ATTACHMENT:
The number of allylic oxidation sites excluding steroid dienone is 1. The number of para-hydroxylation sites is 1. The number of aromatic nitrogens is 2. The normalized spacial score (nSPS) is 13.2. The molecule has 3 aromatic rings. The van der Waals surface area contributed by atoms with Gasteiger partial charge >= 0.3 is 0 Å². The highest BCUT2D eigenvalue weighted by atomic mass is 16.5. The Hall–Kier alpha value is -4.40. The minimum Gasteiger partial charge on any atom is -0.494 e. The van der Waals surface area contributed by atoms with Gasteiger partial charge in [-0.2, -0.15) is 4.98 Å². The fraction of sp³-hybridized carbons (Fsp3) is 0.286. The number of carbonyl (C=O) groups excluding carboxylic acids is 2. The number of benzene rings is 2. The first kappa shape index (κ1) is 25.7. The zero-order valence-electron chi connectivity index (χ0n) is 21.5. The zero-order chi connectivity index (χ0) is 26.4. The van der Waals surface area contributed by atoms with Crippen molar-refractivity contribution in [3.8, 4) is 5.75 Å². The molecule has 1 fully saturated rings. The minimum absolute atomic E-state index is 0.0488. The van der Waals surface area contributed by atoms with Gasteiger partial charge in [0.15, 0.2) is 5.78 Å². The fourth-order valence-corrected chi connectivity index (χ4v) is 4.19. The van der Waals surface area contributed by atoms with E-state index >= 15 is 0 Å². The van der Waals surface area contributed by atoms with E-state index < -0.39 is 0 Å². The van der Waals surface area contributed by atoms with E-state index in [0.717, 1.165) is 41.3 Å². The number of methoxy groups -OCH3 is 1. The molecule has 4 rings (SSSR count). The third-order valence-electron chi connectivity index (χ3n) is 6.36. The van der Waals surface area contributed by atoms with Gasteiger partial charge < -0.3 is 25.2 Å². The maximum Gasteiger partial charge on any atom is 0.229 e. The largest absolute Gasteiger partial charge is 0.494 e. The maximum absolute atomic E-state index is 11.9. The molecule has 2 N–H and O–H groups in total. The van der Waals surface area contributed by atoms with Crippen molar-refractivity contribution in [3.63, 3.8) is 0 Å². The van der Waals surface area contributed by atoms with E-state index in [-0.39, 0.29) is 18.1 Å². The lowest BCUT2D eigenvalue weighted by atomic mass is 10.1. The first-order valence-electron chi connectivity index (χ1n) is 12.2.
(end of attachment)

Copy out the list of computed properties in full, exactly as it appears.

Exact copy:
The number of allylic oxidation sites excluding steroid dienone is 1. The number of para-hydroxylation sites is 1. The number of aromatic nitrogens is 2. The normalized spacial score (nSPS) is 13.2. The molecule has 3 aromatic rings. The van der Waals surface area contributed by atoms with Gasteiger partial charge >= 0.3 is 0 Å². The highest BCUT2D eigenvalue weighted by atomic mass is 16.5. The Hall–Kier alpha value is -4.40. The minimum Gasteiger partial charge on any atom is -0.494 e. The van der Waals surface area contributed by atoms with Gasteiger partial charge in [-0.2, -0.15) is 4.98 Å². The fraction of sp³-hybridized carbons (Fsp3) is 0.286. The number of carbonyl (C=O) groups excluding carboxylic acids is 2. The number of benzene rings is 2. The first kappa shape index (κ1) is 25.7. The zero-order valence-electron chi connectivity index (χ0n) is 21.5. The zero-order chi connectivity index (χ0) is 26.4. The van der Waals surface area contributed by atoms with Crippen molar-refractivity contribution in [3.8, 4) is 5.75 Å². The molecule has 1 fully saturated rings. The minimum absolute atomic E-state index is 0.0488. The van der Waals surface area contributed by atoms with Gasteiger partial charge in [0.15, 0.2) is 5.78 Å². The fourth-order valence-corrected chi connectivity index (χ4v) is 4.19. The van der Waals surface area contributed by atoms with E-state index >= 15 is 0 Å². The van der Waals surface area contributed by atoms with E-state index < -0.39 is 0 Å². The van der Waals surface area contributed by atoms with E-state index in [0.717, 1.165) is 41.3 Å². The number of methoxy groups -OCH3 is 1. The molecule has 4 rings (SSSR count). The third-order valence-electron chi connectivity index (χ3n) is 6.36. The van der Waals surface area contributed by atoms with Gasteiger partial charge < -0.3 is 25.2 Å². The maximum Gasteiger partial charge on any atom is 0.229 e. The largest absolute Gasteiger partial charge is 0.494 e. The maximum absolute atomic E-state index is 11.9. The molecule has 2 N–H and O–H groups in total. The van der Waals surface area contributed by atoms with Crippen molar-refractivity contribution in [3.63, 3.8) is 0 Å². The van der Waals surface area contributed by atoms with E-state index in [-0.39, 0.29) is 18.1 Å². The lowest BCUT2D eigenvalue weighted by atomic mass is 10.1. The first-order valence-electron chi connectivity index (χ1n) is 12.2.